Calculate and Apply OEE

April 4, 2024
Knowing the overall equipment effectiveness formula is just the first step; calculating it for a real-world manufacturing line and applying it to improve production is what gives it value.

The topic of overall equipment effectiveness (OEE) is a perennially hot topic in automation. We see it every month in the traffic search data that leads users to the site. Considering that OEE is a straightforward and decades-old formula, the number of searches being conducted about OEE indicate that workers in industry still have lots of questions about how to use it.

To address those questions, we connected with Jim Toman, senior manufacturing execution system advisor with system integrator Grantek, for a recent episode in the Automation World Gets Your Questions Answered podcast series. 

In that discussion, Toman provided an example of how to calculate OEE for a standard manufacturing line. His example focused on a single production line that included filling, wrapping, sealing, weighing and cartoning of a food product.

“So what we would basically do [for a line like this] is measure how many packs we fill in a shift, how many were rejected for quality issues, and how much time the line was running versus being down or stopped,” he said. “We won’t take into account things like changeover or cleaning time. There's a lot of complexity you can add, but for simplicity we'll ignore those for right now and we'll look at the OEE for the line as a whole.”

To get the OEE availability percentage, Toman said to take the number of minutes that the machine or line was running divided by the total minutes available for the shift minus the cleaning and change over time to simplify this example.

“Let's say that the line was down for equipment issues for a couple of hours in an eight-hour scheduled run. That gives us eight hours of time available. We had two hours down. That means our availability was 75%.”

For the OEE performance percentage, Toman said to take the ideal cycle time of the filler, multiply that by the total number of packs filled and divide it by the running time. In this case, we’ll say the line ran at full speed the entire shift when it was operating, so performance would be 100%.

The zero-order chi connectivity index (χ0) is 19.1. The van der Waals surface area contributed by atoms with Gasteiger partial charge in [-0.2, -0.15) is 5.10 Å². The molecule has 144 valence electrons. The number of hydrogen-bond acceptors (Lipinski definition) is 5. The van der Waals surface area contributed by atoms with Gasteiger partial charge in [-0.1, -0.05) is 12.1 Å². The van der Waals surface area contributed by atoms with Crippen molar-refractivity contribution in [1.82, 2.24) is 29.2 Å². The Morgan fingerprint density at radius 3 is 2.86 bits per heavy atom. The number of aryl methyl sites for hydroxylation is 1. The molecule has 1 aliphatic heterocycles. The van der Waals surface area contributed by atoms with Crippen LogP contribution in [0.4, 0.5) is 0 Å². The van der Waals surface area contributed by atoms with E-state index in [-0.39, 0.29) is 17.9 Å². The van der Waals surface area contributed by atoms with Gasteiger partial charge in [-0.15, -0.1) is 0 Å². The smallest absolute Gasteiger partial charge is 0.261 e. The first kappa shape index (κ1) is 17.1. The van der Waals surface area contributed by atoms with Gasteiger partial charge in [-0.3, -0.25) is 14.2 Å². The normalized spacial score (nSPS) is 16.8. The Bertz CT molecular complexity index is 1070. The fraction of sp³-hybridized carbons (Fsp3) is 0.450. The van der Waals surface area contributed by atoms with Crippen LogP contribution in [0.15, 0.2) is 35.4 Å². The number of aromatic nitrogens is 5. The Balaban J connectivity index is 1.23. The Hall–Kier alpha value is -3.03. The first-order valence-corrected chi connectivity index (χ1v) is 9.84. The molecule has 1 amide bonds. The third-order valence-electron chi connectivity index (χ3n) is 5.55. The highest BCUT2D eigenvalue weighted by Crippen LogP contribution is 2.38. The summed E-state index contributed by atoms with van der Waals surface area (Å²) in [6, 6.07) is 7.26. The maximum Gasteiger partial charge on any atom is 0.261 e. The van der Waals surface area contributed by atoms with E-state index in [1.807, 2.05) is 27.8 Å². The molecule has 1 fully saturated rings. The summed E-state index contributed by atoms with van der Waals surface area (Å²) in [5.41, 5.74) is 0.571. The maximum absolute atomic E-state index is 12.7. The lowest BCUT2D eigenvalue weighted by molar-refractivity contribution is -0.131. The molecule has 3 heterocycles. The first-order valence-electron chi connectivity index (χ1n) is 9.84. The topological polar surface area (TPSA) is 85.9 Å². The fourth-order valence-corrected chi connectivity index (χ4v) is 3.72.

To get the OEE quality percentage, Toman said take the number of packages that were rejected for quality issues and subtract that from the number of total packages. That tells you how many good packages were made. 

“We would divide that by the total packs, so if we lost 50 out of 1,000 packs, our quality number in this case is 95%,” explained Toman.

That's basically how you get each of the components of OEE. Take 75% for availability, multiply that by 100% for performance and multiply that by 95% for quality, which would give you an OEE of 71% for that shift.

OEE application

Having this kind of insight into production is certainly helpful, but how do you then apply the OEE results to achieve a quantifiable impact or an improvement in production operations?

To answer this, Toman noted the top three ways he’s seen this done effectively. 

“One is that it's commonly used as a success measure. So when companies are doing this, they're working to compare one operation versus another—either line to line, shift to shift or plant to plant. It allows managers to understand where the operation is performing better in one situation versus another or which particular product is better to place in an area that better handles higher volume versus one that doesn't,” said Toman.

He added that this approach can also be used to plan production schedules based on past performance history so that the manufacturer can make more reliable commitments to customers and/or incentivize production teams.

For example, you can show the production team what their OEE number is over the course of a shift so that they know whether they're ahead or behind meeting the target they're meant to meet.

This approach can also serve as a sort of “canary in the coal mine for equipment performance issues,” said Toman. “As you’re looking at OEE trends, you can see that the OEE results started at one number and is degrading, indicating a negative trend and notifying you to investigate underlying data to try to understand what kind of issues might be developing on that equipment. I see this a lot where highly mechanized equipment is used. For example, we’ll see increasingly lower speeds on the equipment that results in a lower throughput. When this is seen, an investigation needs to be done to find out if a belt needs to be replaced or preventive maintenance needs to be done to prevent a breakdown. You can make measurable changes to your overall production performance if you keep an eye on these things and get ahead of problems as you see them starting to develop.”

According to Toman, another good application of OEE data is as an enabler for continuous improvement. Here, data from a particular shift or a production run is made available on a production report at a daily, weekly or monthly meeting. This OEE data review will highlight where issues occurred, such as when not as much product was made as was expected or where breakdowns occurred.

“The most effective use of this kind of OEE data review is when a company takes that information and applies it as part of their general continuous improvement process by applying Lean 6 Sigma principles to it,” said Toman. “Maybe they'll do a five whys investigation or a fishbone analysis. If there was a particular set of incidents that happened over and over again, they'll figure out how to address the problem points, make a change and then use OEE to verify if the change had the benefit they were expecting.”

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